Don’t perpetuate the myth that certain votes will count less
In his “nay” side of your recent point-counterpoint on Question 2 (Opinion, Sept. 30), professor Eitan Hersh perpetuates a myth about ranked-choice voting that has been used by opponents when he claims that the ballots of those who do not fully rank all candidates “will count less than the ballots of voters who rank all candidates.”
For the most part, this is not true. In a general election, if a voter votes for only one candidate from either major party, that vote will count each and every time. That is because the two parties will finish first and second in the first round, and that vote would carry over to the next round of voting.
It is true that if you vote for a third party such as the Green or Libertarian party and do not cast a second-choice vote, your ballot is “exhausted” after the first round. But in reality, RCV empowers voters to support their third-party preference, because they can confidently vote with their heart with their first choice and vote with their head and select the major-party candidate who best represents their views as their second choice. If a voter is adamant about supporting only a third-party candidate, that is their right.
Unfortunately, what is actually a benefit of ranked-choice voting — overcoming the so-called spoiler effect that limits third-party voices — is being distorted into a bad thing for democracy, when it is a benefit.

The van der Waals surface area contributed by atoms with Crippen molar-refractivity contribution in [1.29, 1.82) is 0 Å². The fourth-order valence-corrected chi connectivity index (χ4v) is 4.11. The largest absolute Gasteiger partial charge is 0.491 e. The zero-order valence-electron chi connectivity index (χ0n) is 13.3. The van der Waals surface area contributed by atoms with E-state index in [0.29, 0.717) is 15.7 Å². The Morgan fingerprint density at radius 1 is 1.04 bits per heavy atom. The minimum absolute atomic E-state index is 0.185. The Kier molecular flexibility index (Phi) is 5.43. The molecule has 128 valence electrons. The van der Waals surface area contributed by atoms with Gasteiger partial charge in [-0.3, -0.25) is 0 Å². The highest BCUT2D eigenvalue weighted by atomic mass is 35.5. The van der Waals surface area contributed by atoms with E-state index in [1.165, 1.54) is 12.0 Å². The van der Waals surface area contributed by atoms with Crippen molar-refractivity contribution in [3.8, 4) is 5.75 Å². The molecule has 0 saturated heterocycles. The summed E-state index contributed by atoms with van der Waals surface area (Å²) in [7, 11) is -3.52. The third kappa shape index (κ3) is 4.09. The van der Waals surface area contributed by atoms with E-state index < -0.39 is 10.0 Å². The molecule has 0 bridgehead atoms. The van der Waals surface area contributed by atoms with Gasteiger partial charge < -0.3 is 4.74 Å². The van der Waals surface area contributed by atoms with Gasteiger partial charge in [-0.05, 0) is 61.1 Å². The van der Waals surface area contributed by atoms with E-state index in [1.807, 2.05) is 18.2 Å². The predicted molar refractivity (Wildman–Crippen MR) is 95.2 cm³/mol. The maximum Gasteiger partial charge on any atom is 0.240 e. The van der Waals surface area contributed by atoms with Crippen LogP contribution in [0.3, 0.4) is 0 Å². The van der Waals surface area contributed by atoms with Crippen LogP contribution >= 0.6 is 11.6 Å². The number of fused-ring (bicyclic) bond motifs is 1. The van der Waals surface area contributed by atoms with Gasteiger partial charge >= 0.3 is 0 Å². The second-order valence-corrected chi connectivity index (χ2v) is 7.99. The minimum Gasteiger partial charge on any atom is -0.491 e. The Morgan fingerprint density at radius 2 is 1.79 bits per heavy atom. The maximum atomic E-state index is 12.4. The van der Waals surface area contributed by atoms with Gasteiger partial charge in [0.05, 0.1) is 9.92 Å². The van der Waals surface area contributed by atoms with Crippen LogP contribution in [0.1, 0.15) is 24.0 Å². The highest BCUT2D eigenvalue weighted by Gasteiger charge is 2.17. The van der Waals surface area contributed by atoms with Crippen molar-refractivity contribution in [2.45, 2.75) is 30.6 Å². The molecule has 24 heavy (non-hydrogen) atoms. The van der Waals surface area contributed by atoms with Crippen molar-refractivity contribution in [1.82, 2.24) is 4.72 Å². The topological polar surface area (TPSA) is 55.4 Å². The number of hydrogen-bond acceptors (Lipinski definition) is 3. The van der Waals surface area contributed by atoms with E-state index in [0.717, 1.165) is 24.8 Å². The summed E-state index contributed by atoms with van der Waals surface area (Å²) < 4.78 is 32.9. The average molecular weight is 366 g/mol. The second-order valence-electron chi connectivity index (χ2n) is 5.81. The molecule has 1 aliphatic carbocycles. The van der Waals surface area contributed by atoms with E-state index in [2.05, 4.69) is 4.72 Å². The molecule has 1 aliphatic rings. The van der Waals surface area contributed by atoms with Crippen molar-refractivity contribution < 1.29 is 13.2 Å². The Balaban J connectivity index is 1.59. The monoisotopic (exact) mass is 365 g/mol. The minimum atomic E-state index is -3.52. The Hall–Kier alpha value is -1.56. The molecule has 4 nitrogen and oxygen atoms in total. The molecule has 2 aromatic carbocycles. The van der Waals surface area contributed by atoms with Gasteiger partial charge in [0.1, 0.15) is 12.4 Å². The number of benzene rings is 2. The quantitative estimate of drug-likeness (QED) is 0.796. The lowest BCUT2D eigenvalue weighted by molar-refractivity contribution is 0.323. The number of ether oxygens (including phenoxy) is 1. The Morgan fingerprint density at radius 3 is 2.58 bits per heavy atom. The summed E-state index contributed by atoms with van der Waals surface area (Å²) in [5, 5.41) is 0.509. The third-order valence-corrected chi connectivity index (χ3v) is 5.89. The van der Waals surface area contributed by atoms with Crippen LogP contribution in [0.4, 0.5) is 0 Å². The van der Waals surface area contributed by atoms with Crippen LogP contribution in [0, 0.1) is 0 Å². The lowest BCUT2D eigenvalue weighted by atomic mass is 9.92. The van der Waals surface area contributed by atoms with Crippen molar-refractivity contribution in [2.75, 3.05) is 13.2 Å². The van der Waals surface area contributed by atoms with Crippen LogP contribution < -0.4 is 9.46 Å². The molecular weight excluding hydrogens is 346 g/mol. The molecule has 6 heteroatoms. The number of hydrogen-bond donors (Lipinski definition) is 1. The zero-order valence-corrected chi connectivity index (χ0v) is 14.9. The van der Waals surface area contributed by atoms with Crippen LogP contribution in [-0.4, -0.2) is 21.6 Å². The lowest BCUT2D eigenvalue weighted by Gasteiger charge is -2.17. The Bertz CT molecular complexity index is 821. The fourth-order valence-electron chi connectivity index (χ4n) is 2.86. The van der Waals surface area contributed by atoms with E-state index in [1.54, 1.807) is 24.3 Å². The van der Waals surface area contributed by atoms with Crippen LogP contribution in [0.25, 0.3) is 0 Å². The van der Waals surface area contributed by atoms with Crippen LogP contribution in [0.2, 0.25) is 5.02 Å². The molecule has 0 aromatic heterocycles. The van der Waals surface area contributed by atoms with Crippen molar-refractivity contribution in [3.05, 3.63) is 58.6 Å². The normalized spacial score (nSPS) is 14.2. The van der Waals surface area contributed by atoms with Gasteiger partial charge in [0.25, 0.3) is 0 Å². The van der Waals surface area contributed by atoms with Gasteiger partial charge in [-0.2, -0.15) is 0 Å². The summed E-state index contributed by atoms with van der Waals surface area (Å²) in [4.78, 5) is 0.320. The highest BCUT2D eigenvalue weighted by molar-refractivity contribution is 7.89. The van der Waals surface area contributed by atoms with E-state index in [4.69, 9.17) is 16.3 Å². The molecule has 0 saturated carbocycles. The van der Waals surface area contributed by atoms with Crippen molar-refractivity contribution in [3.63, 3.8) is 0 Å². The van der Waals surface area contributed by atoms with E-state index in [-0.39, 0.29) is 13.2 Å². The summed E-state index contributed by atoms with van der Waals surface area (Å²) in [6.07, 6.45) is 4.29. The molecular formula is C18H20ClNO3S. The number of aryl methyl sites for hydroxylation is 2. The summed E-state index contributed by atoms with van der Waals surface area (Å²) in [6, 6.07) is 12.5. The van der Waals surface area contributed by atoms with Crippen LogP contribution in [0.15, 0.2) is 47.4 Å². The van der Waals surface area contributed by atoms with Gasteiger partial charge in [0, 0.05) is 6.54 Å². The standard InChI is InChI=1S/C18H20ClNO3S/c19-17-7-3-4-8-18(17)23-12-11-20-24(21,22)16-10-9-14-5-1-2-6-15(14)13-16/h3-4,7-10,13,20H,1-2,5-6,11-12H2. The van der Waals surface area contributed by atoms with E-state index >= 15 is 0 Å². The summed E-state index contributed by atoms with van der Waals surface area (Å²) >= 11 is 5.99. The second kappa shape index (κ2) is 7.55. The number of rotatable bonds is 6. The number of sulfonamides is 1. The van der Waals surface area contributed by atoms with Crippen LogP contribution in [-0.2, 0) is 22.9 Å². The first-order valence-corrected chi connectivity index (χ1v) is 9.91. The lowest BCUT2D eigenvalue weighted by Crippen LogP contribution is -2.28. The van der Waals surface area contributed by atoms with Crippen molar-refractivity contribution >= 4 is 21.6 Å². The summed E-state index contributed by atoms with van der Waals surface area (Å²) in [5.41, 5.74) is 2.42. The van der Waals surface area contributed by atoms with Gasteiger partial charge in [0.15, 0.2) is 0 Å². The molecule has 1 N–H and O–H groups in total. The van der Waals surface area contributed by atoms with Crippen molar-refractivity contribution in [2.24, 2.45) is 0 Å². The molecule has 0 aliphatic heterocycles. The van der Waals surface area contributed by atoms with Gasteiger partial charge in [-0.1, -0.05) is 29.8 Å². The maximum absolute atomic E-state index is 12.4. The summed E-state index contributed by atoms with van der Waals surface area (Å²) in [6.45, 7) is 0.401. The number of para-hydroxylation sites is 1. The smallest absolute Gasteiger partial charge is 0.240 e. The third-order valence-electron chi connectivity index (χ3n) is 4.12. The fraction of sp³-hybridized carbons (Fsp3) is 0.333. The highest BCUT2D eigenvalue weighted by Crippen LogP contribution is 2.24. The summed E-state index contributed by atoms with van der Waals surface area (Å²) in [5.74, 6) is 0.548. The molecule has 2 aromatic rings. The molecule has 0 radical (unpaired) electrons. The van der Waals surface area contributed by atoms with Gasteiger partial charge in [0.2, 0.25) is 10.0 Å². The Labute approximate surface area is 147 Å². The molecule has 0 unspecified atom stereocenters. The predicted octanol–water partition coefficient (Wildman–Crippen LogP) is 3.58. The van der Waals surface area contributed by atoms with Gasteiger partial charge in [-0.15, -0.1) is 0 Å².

It’s minority rule that undermines faith in elections
Eitan Hersh says that the negatives of ranked-choice voting outweigh the positives. Nonsense.
Hersh claims that RCV will make voting less accessible. What makes voting less accessible is insufficient resources. The objective should be 100 percent turnout, and no municipality makes those provisions. What undermines faith in elections is minority rule.
Hersh suggests that “ballot truncation” in RCV disenfranchises voters, but disenfranchisement is exactly what happens now when voters are forbidden to express even a second choice in a crowded primary.
As Hersh notes, there is palpable anger in Massachusetts’ Fourth Congressional District that, with just 22 percent of the vote in the Democratic primary, Jake Auchincloss is poised to replace Representative Joseph P. Kennedy III in Congress. Yet Hersh offers not merely no workable alternative, but no alternative at all to avoid governance by pluralities who represent minorities of voter sentiment. That’s not acceptable, neither by our voters nor by the requirements of any working democracy.
Holes found in arguments against ranked-choice voting
Eitan Hersh opposes ranked-choice voting in part because it gives “a leg up” to voters who have more time and interest to study a large number of candidates. But this imbalance already exists in our system and is inevitable. We vote for many offices, and not all voters fill out their whole ballot. Should we therefore scrap the electability of many public positions? What matters in our democracy is equal opportunity to participate, not equal use of such opportunities.
Hersh’s concerns, meanwhile, about the psychological impact of RCV on voters are hypothetical and unsubstantiated.
Ranked-choice voting fixes a major problem damaging our country — the tendency of our voting system to empower politicians who are more extreme than the majority. We need that fix, and the likelihood that voters will use these new choices to different degrees should not stand in our way.